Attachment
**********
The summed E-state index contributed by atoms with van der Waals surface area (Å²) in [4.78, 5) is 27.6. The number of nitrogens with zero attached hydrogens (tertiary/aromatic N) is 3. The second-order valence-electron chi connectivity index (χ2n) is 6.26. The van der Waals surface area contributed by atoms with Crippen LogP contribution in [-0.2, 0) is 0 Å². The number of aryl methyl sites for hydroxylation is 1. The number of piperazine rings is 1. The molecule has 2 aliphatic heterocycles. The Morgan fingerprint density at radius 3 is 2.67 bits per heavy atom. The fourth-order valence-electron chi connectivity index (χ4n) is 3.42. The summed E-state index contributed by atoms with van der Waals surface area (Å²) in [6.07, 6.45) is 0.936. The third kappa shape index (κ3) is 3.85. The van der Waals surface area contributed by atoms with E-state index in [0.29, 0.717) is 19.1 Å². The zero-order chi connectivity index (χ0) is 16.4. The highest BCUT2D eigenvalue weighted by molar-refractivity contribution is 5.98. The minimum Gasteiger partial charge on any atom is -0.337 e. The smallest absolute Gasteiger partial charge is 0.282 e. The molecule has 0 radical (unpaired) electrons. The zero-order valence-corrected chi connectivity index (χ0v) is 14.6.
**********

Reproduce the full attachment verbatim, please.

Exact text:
The summed E-state index contributed by atoms with van der Waals surface area (Å²) in [4.78, 5) is 27.6. The number of nitrogens with zero attached hydrogens (tertiary/aromatic N) is 3. The second-order valence-electron chi connectivity index (χ2n) is 6.26. The van der Waals surface area contributed by atoms with Crippen LogP contribution in [-0.2, 0) is 0 Å². The number of aryl methyl sites for hydroxylation is 1. The number of piperazine rings is 1. The molecule has 2 aliphatic heterocycles. The Morgan fingerprint density at radius 3 is 2.67 bits per heavy atom. The fourth-order valence-electron chi connectivity index (χ4n) is 3.42. The summed E-state index contributed by atoms with van der Waals surface area (Å²) in [6.07, 6.45) is 0.936. The third kappa shape index (κ3) is 3.85. The van der Waals surface area contributed by atoms with E-state index in [0.29, 0.717) is 19.1 Å². The zero-order chi connectivity index (χ0) is 16.4. The highest BCUT2D eigenvalue weighted by molar-refractivity contribution is 5.98. The minimum Gasteiger partial charge on any atom is -0.337 e. The smallest absolute Gasteiger partial charge is 0.282 e. The molecule has 0 radical (unpaired) electrons. The zero-order valence-corrected chi connectivity index (χ0v) is 14.6.